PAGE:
Postby Anonymous User » Sat Apr 07, 2018 3:52 pm

Yeah, it's all been pretty bad so far. Due diligence makes me want to throw myself out of my window. Checklists are dull and terrible.

Easier question would be what HASN'T been annoying so far.

Hmmm...maybe corporate isn't for me....

oblig.lawl.ref

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Re: Jr. Corporate lawyers -- most annoying task or doc?

Postby oblig.lawl.ref » Sat Apr 07, 2018 8:44 pm

A big set of different signature pages for a bunch of different parties and a bunch of different agreements.

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deepseapartners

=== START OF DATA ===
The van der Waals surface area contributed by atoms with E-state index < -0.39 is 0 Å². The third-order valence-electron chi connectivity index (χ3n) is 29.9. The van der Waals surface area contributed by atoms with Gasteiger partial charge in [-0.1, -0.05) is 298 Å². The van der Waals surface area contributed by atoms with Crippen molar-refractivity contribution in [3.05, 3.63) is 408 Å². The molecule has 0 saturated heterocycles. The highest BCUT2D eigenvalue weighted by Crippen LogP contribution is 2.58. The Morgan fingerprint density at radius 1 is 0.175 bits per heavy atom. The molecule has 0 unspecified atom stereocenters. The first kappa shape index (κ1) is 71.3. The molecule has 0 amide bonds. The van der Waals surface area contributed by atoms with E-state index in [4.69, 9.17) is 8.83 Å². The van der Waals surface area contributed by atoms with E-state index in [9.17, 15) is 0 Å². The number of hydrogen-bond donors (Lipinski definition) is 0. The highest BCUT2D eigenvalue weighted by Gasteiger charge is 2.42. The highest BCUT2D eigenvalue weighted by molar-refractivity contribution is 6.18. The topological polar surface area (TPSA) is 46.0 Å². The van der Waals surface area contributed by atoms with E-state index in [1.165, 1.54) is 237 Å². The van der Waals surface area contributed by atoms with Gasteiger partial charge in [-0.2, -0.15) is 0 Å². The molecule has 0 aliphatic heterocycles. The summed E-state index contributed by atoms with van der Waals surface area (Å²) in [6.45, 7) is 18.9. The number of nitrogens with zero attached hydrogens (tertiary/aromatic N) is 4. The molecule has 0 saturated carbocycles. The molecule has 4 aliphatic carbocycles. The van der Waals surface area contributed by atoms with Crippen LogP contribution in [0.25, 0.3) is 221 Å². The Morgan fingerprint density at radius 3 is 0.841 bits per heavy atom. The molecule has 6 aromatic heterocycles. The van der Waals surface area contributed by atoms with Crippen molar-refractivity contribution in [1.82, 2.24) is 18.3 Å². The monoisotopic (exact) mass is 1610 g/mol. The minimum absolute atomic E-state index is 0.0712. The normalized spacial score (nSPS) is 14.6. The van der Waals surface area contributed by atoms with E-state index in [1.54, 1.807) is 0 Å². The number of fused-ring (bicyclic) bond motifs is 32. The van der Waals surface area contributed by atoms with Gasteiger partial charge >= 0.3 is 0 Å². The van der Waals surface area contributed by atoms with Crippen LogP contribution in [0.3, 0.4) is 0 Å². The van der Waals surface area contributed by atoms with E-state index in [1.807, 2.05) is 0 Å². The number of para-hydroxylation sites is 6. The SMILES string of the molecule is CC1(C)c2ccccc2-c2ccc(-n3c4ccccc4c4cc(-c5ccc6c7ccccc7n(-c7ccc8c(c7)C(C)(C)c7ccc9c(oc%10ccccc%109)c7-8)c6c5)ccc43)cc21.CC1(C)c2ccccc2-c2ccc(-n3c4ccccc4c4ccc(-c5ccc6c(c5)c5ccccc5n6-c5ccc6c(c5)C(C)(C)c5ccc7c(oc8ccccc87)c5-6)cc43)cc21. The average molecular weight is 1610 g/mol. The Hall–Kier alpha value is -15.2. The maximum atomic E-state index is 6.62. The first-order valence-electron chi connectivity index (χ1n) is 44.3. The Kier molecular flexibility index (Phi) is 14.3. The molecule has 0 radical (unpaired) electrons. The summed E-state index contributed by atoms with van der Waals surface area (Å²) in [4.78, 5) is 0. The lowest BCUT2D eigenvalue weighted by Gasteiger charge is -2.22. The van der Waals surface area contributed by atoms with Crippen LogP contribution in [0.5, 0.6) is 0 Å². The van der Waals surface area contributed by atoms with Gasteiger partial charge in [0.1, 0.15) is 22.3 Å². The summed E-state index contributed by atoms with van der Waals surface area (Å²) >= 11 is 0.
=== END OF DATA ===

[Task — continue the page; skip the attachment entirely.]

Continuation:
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Re: Jr. Corporate lawyers -- most annoying task or doc?

Postby deepseapartners » Sat Apr 07, 2018 10:32 pm

Anonymous User wrote:Closing books, signature pages, and checklists. Not mindless but not at all interesting.

Seconding closing sets and sig packs, which require immense attention to detail and absolutely zero critical thought. I can’t believe there isn’t a startup out there that has figured out a way to erase these junior associate hours from being performed (and inevitably written off).

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almondjoy

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Re: Jr. Corporate lawyers -- most annoying task or doc?

Postby almondjoy » Sat Apr 07, 2018 11:45 pm

The answer is diligence summaries/memos/etc. and it’s not close. Constantly checking data room to see if more docs have been uploaded. It’s like whatever the opposite of Christmas morning is. I look through my fingers whenever I hit refresh in the data room.